Updated: Oct 30, 2020
The Anne Arundel County Office of Emergency Management confirmed Tropical Storm Isaias’ impact on Anne Arundel County has almost been a best case scenario for residents, compared to the damage that some storm can cause.
"Had it been moving at the normal five miles an hour so, and crawled through the county, we would have been just absolutely inundated with water, “ said James Krempel, the office’s community outreach coordinator. “And then of course that causes more spawning of tornadoes and other things, plus the wind damage. So we consider ourselves very lucky. I think the whole state does.”
Instead the storm has been whipping through the area at 35 miles per hour and may be fully clear of the area by 4 p.m. Krempel said he did not know of fatalities from the storm, and no injuries except for one traffic accident.
There has been some flash flooding, and downed trees and power line he said.
“There's some trees down and number of places that have taken some power down,“ he said “The last time I saw the power there were about 2,600 people out. There maybe or now.”
Other areas of the county saw a steady heavy downpour with little wind and temperatures in the high 60s. In one hilly neighborhood, in Severn, a woman and three children came out for a walk dressed in rain gear with their dogs. They stomped around in the small puddles briefly to have some fun. Both the dogs and the kids seemed to be enjoying the respite.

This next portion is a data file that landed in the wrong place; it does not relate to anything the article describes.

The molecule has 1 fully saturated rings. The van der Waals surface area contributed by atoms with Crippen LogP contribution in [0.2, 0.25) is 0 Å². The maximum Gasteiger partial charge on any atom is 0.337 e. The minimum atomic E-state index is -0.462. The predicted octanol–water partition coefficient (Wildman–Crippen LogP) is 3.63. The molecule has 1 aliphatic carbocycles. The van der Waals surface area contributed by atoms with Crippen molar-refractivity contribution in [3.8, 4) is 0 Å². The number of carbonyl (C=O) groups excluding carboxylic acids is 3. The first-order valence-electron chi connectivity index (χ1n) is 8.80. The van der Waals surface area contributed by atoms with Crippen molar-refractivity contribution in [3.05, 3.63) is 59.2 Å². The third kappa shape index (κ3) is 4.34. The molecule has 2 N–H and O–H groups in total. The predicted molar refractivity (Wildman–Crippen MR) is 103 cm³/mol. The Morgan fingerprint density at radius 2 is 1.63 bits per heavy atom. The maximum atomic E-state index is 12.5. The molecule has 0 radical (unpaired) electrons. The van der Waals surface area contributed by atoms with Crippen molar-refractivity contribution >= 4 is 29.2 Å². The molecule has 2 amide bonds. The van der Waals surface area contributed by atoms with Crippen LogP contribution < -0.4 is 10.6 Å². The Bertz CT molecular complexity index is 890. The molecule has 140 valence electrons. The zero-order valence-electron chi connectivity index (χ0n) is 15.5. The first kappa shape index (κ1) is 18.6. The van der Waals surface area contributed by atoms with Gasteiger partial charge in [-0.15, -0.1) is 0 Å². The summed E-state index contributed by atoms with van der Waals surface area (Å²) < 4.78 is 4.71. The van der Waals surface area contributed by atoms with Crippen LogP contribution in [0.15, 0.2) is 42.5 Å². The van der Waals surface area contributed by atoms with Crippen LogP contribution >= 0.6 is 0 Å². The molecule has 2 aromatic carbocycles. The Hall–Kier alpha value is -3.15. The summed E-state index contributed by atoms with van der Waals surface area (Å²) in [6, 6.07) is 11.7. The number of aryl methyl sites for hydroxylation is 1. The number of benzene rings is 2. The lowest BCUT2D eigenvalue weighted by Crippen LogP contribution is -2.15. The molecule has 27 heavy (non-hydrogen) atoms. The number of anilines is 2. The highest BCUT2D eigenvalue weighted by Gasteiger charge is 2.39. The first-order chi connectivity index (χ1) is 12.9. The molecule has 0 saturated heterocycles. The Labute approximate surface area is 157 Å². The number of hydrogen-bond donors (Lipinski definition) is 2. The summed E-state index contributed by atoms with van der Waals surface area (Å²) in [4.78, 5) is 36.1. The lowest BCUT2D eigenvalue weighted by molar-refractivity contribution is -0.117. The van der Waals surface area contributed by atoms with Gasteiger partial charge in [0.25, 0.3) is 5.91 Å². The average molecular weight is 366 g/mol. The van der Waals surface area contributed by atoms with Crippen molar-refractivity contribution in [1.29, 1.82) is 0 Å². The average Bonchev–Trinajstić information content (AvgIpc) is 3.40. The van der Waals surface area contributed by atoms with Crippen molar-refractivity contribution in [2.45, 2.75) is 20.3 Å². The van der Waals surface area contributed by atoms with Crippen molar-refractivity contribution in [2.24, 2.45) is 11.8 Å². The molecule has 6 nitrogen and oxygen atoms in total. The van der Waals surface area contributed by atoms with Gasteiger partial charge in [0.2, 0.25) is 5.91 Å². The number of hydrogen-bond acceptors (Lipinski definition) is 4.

The emergency operations center has been activated now for several months due tot he COVID-19 emergency. He said because of that the center is now very well prepared for any emergency.
“Since it hasn't turned out to be tragic (TS Isaias) , it's been a very good test for us,” Krempel said. “It's gotten all of our interagency partners and our nonprofits ready for a response to anything that would be more serious coming up. and of course, this is a higher than normal predicted year (for hurricanes) , so we have to be prepared here.”